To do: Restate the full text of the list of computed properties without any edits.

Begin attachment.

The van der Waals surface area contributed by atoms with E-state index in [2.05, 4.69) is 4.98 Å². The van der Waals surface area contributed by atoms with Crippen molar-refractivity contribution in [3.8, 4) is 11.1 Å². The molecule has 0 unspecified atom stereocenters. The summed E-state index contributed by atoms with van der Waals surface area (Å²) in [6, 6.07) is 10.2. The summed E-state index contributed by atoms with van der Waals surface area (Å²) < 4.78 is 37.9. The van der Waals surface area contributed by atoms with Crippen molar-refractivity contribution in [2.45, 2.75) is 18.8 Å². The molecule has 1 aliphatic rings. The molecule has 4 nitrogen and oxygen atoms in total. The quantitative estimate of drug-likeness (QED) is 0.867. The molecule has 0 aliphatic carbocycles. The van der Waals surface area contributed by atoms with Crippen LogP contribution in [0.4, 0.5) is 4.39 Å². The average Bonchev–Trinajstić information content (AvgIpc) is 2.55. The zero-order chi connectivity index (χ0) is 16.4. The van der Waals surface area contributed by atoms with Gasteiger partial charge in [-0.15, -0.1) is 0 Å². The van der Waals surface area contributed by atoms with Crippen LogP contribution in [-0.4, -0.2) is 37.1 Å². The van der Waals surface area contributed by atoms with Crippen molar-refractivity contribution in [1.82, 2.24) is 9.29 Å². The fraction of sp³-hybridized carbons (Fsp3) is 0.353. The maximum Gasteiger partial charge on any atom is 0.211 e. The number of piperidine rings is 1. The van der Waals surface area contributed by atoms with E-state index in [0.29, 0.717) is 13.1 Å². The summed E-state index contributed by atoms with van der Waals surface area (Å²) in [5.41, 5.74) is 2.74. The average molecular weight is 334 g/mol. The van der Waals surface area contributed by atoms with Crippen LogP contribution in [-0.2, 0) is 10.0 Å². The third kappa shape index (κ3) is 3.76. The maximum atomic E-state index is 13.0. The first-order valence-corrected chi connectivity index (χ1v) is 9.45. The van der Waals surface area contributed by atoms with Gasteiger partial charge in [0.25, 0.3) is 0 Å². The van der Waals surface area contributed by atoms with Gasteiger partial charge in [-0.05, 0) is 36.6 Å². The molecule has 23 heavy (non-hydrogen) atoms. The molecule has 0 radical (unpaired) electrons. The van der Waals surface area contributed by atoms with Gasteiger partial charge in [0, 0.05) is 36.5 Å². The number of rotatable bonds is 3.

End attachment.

The van der Waals surface area contributed by atoms with E-state index in [2.05, 4.69) is 4.98 Å². The van der Waals surface area contributed by atoms with Crippen molar-refractivity contribution in [3.8, 4) is 11.1 Å². The molecule has 0 unspecified atom stereocenters. The summed E-state index contributed by atoms with van der Waals surface area (Å²) in [6, 6.07) is 10.2. The summed E-state index contributed by atoms with van der Waals surface area (Å²) < 4.78 is 37.9. The van der Waals surface area contributed by atoms with Crippen molar-refractivity contribution in [2.45, 2.75) is 18.8 Å². The molecule has 1 aliphatic rings. The molecule has 4 nitrogen and oxygen atoms in total. The quantitative estimate of drug-likeness (QED) is 0.867. The molecule has 0 aliphatic carbocycles. The van der Waals surface area contributed by atoms with Crippen LogP contribution in [0.4, 0.5) is 4.39 Å². The average Bonchev–Trinajstić information content (AvgIpc) is 2.55. The zero-order chi connectivity index (χ0) is 16.4. The van der Waals surface area contributed by atoms with Gasteiger partial charge in [-0.15, -0.1) is 0 Å². The van der Waals surface area contributed by atoms with Crippen LogP contribution in [-0.4, -0.2) is 37.1 Å². The van der Waals surface area contributed by atoms with Crippen molar-refractivity contribution in [1.82, 2.24) is 9.29 Å². The fraction of sp³-hybridized carbons (Fsp3) is 0.353. The maximum Gasteiger partial charge on any atom is 0.211 e. The number of piperidine rings is 1. The van der Waals surface area contributed by atoms with E-state index in [0.29, 0.717) is 13.1 Å². The summed E-state index contributed by atoms with van der Waals surface area (Å²) in [5.41, 5.74) is 2.74. The average molecular weight is 334 g/mol. The van der Waals surface area contributed by atoms with Crippen LogP contribution in [-0.2, 0) is 10.0 Å². The third kappa shape index (κ3) is 3.76. The maximum atomic E-state index is 13.0. The first-order valence-corrected chi connectivity index (χ1v) is 9.45. The van der Waals surface area contributed by atoms with Gasteiger partial charge in [0.25, 0.3) is 0 Å². The van der Waals surface area contributed by atoms with Gasteiger partial charge in [-0.05, 0) is 36.6 Å². The molecule has 23 heavy (non-hydrogen) atoms. The molecule has 0 radical (unpaired) electrons. The van der Waals surface area contributed by atoms with Gasteiger partial charge in [0, 0.05) is 36.5 Å². The number of rotatable bonds is 3.